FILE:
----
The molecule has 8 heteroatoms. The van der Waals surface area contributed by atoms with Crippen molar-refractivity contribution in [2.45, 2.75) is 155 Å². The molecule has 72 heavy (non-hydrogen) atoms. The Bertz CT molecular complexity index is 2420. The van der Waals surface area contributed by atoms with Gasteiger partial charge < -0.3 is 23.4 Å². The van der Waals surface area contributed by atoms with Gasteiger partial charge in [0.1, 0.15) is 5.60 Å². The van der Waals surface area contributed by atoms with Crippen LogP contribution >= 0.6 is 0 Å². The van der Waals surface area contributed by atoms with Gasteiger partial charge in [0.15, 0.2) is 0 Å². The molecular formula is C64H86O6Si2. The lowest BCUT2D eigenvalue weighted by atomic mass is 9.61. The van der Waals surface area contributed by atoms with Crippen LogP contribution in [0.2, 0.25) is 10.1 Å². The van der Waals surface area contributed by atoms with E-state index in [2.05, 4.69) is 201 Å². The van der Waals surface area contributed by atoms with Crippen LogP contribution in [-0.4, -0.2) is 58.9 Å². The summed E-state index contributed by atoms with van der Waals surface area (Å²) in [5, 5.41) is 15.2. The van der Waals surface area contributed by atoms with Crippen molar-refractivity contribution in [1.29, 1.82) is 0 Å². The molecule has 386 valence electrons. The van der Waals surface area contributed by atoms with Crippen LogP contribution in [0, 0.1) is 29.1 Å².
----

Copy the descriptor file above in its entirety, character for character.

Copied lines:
The molecule has 8 heteroatoms. The van der Waals surface area contributed by atoms with Crippen molar-refractivity contribution in [2.45, 2.75) is 155 Å². The molecule has 72 heavy (non-hydrogen) atoms. The Bertz CT molecular complexity index is 2420. The van der Waals surface area contributed by atoms with Gasteiger partial charge < -0.3 is 23.4 Å². The van der Waals surface area contributed by atoms with Gasteiger partial charge in [0.1, 0.15) is 5.60 Å². The van der Waals surface area contributed by atoms with Crippen LogP contribution >= 0.6 is 0 Å². The van der Waals surface area contributed by atoms with Gasteiger partial charge in [0.15, 0.2) is 0 Å². The molecular formula is C64H86O6Si2. The lowest BCUT2D eigenvalue weighted by atomic mass is 9.61. The van der Waals surface area contributed by atoms with Crippen LogP contribution in [0.2, 0.25) is 10.1 Å². The van der Waals surface area contributed by atoms with E-state index in [2.05, 4.69) is 201 Å². The van der Waals surface area contributed by atoms with Crippen LogP contribution in [-0.4, -0.2) is 58.9 Å². The summed E-state index contributed by atoms with van der Waals surface area (Å²) in [5, 5.41) is 15.2. The van der Waals surface area contributed by atoms with Crippen molar-refractivity contribution in [1.29, 1.82) is 0 Å². The molecule has 386 valence electrons. The van der Waals surface area contributed by atoms with Crippen LogP contribution in [0, 0.1) is 29.1 Å².